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We have noticed a real decline in Rex’s vision for the last 6 months or so. He’s 13 years old, so we would expect a little change, but this seems like more than just a “little”. Our Vet took a look at his eyes a few weeks ago when we had him in for a vaccination. She said that although she is not an expert on dog vision, she felt there might be a problem as it appeared that Rex’s pupils were not responding to light as they should have been. We made an appointment with a Veterinary Ophthalmologist to find out what the problem is.
It’s been a while since we have taken a dog to an ophthalmologist. I had this vision of a doggie ophthalmologist exam being similar to what happens to us when we go in for an eye appointment. I figured we would first see all that intimidating and scary looking instrumentation we see in our eye doctor’s office – containing meters, scopes, and whatever. Nope, there was nothing scary… just your normal vet examination room. I had to laugh… there really was an eye chart on the wall! Decoration only, of course. In some ways, the exam was very similar to what we would experience.
The first thing the doctor checked was to see if Rex’s eyes were dry. She did this by performing a Schirmer tear test. These tests are used on people too. The Schirmer tear test is when thin test strips, actually a type of wicking paper, is placed into each lower lid and held in place for about a minute. The paper turns blue as the wetness of the eye is absorbed. Then the amount of wetting is gauged via lines of measurement on the strips. Normal eye moisture is 15 – 25mm of wetting. Rex did not even flinch when this test was performed. I don’t really think he really felt the strips of paper in his eyes. His moisture content was in the normal range, which is good news.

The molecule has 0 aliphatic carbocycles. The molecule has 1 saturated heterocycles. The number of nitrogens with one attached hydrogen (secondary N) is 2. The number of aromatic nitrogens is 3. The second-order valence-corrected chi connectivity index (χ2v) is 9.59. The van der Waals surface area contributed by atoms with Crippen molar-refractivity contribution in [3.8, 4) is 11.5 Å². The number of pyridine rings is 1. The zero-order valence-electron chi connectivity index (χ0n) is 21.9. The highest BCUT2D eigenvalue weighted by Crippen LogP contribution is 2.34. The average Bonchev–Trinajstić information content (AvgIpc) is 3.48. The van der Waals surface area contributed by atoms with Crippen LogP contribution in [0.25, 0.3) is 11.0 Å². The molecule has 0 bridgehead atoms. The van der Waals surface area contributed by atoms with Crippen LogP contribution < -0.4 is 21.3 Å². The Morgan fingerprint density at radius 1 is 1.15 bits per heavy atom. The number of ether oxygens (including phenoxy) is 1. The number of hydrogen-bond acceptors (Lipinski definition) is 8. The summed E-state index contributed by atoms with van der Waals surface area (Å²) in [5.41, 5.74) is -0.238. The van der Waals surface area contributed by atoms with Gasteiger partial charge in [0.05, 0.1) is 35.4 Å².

Dry eyes in dogs are fairly common, unfortunately. There are several breeds that seem to have a predisposition for the disorder. Some of the more popular breeds are Westies, Pugs, Cavalier king Charles, Lhasa Apsos, Shih tzus, and Yorkies. Dry eye results from inadequate production of tearing. Tears work as a lubricant to the cornea. Lubrication helps to remove debris and possible infectious particles from the eyes. When sufficient tearing, or lubrication, is not present, it causes inflammation to the cornea and surrounding tissues. When this happens, your dog’s eyes may appear red and irritated. They may blink a lot. Sometimes they have a thick, yellowish discharge. Over time, the cornea begins scarring, reducing the dogs vision. It can be very painful and can lead to a complete loss of vision.
The next step in Rex’s exam was to check the pressure in his eyes. The pressure check is that test a human ophthalmologist does by propping our chin up in that “contraption” and then blowing a poof of air into the center of our eye. For dogs, many vets use a little instrument called a Tonovet tonometer to measure the intraocular pressure. It’s the coolest little instrument. The vet places the instrument directly in front of the dog’s eyes and presses a trigger. From the end of the instrument, a tiny stick with a ball on the end, technically referred to as a “probe”, pops out and “bounces” against the dog’s cornea. The tonometer slightly indents the cornea when it makes contact. The pressure that the cornea pushes back is what is recorded on a read-out atop the handle of the tonometer. Don’t worry… this happens in a nano-second. Again, Rex didn’t even flinch. Actually, these same instruments can be used for people too, but we usually see more sophisticated instrumentation in human doctor’s offices.